So and it's been, you know, it's been a real slog. You know, we still we, you know, today we're still seeing these really incredible debates around sort of federal protections for people working in what would be, you know, at that point in time in the 1930s. Is quote unquote domestic service, right? Caretakers, people that work in various capacities in private homes. All of that is still happening. Then of course, agriculture, you know, and progressively there have been protections added to FLSA to cover agricultural workers. But again, that wasn't part of the fabric of the initial law. And so, and it, and over time, the Fair Labor Standards Act was actually one of the very last of the kind of body of New Deal legislation that's passed, right? Where you have this very activist. Setting norms and standards for work, for conditions under which people can be employed.
So it becomes harder and harder and harder from that point forward to get. Not only new laws passed, but even to amend existing statutes. So, that's the history of child labor in the U.S. What are these changes in policy telling us about the state of the economy? Support for the weeds comes from Hydro. Finding the time to exercise is the best way to do it. Can be hard. But with the HydroRower, finding time for a 20-minute full body workout can be a piece of cake. Hydro is a state of the art, low impact home rowing machine that's actually designed by rowers. Hydro caters to all fitness levels and their classes are taught by Olympians and world class athletes alike. Eric Maxwell from the business side of things here at Vox got to try it out. Here's what he thought.
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Host of MSNBC's The Katie Fang Show, joins me on my podcast, Stay Tuned with Preet, to News from Trump's trial. The episode is out now. Search and follow Stay Tuned with Preet wherever you get your podcasts. This is the weeds and... Talking about child labor with historian Beth English. We just went through the history. Surrounding the Fair Labor Standards Act and what the legislation says about child labor. Now it's time to talk about the current restrictions and how they were developed. - You know, a lot of that is set in legislation. You know, there are certain categories of jobs, you know, things that we would think of as, you know, broadly speaking, industrial.
Construction that are, again, codified in law as being essentially too dangerous for youngsters to be working in. But there is this whole kind of broad swath of types of employment where youth are employed all the time. But even in those kinds of workplaces, I'm thinking my nephew lifeguards during the summer, he's a swimmer and so that's his summer job, he lifeguards. But even with that, if you're below a certain age, you have to have, and sometimes this State to state, but you have to have on file a work permit that states certain things, you know, in, you know, ages and parental consent and and a number of different things. So when we think of this debate about like, oh, well, you know, child labor isn't so bad because it was just babysitting or it's just, you know, working at the ice cream parlor in the summer or whatever it might be.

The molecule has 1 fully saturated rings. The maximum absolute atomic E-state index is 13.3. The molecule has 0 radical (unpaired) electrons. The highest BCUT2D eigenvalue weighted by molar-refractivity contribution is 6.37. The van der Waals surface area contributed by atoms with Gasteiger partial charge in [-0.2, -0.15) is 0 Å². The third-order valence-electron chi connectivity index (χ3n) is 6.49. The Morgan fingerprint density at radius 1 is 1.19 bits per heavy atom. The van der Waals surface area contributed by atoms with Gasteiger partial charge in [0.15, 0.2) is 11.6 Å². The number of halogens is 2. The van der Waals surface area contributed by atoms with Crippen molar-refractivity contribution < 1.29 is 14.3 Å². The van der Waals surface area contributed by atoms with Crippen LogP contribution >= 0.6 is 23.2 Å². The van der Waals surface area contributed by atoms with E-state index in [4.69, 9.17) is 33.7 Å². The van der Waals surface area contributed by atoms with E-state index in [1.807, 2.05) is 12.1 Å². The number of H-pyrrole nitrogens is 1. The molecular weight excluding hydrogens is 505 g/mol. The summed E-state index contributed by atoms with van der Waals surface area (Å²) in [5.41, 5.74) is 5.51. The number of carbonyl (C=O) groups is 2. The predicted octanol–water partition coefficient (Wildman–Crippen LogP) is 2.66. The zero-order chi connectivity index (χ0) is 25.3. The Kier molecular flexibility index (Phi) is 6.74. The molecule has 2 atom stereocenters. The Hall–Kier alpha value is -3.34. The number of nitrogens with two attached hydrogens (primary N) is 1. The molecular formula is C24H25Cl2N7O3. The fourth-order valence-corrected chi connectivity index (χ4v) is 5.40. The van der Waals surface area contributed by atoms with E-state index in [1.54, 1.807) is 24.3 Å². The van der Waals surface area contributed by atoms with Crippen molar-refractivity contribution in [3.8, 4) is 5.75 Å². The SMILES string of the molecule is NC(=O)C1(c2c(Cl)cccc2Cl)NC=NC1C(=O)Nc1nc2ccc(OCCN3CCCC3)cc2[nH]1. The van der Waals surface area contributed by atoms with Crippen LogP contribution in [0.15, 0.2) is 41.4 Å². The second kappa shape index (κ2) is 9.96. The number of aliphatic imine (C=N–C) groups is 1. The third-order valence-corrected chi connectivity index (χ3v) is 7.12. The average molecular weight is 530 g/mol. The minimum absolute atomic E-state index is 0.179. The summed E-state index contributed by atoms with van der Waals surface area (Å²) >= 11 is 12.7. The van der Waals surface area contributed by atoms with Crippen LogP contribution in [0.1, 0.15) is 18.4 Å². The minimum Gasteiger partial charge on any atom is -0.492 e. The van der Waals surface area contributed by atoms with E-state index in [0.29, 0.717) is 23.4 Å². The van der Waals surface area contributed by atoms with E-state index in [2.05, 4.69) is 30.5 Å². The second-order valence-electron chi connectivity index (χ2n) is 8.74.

The laws are set out in a way to protect children from, again, what the state defines as inherently dangerous situations. Both to, you know, sort of physical well-being, but also to developmental well-being, right? There are all kinds of, all kinds of studies. Out there that talk about, you know, the ability of, you know, people under the age of 18, for example, to be able to make decisions, right, to be able to have pulse control. All of those things also play into performance on the job, right, and how they can and can't make decisions in a, you know, what would be considered a dangerous workplace. Likewise, you know, development in the context of Physical development, right? When you think of a job site, I'm thinking of construction, for example, hauling pallets of things, right? Doing heavy lifting.
A growing body can't sustain that as a repetitive task. So it's those kinds of things that laws are trying to, trying to keep kids out of workplaces where those things are happening. - So I wanna get to the economy piece. Of this because unemployment is low, inflation is up. I mean, I was just at Trader Joe's the other day and grapes were nearly $6 if not more. And I don't think child labor will ever be the answer to our economic woes, but it also feels like, to a degree, people are throwing things at the wall and seeing what's-- And I'm wondering how much of this push we're seeing right now is because of the state of the economy.
- I think you're absolutely right. I do think that a lot of this is the fact that the post pandemic labor market is incredibly tight. And so it really shouldn't come as a huge surprise. I mean, it is a surprise that it's children that we're going to, but it shouldn't come as a huge surprise that employers are looking for additional labor sources and not just additional labor sources, but additional labor sources that they can employ to keep wages low. I think that's something to think about, that not being able to find workers in certain industries and sectors is also a product of the wages that are being paid, right?
To be able to attract more applicants for those jobs, you need to pay better wages. And that's not always the go-to for this. And likewise, I think we also need to kind of think about the strength of organized labor, kind of coming back to that thread to pull that a little bit. As I said, historically, a strong union movement has led to, across the board, better working conditions, better pay, legislated labor standards. And we're right now seeing a surge in labor organizing in a lot of different, you know, both in terms of sort of like quantitatively, like more and more and more people.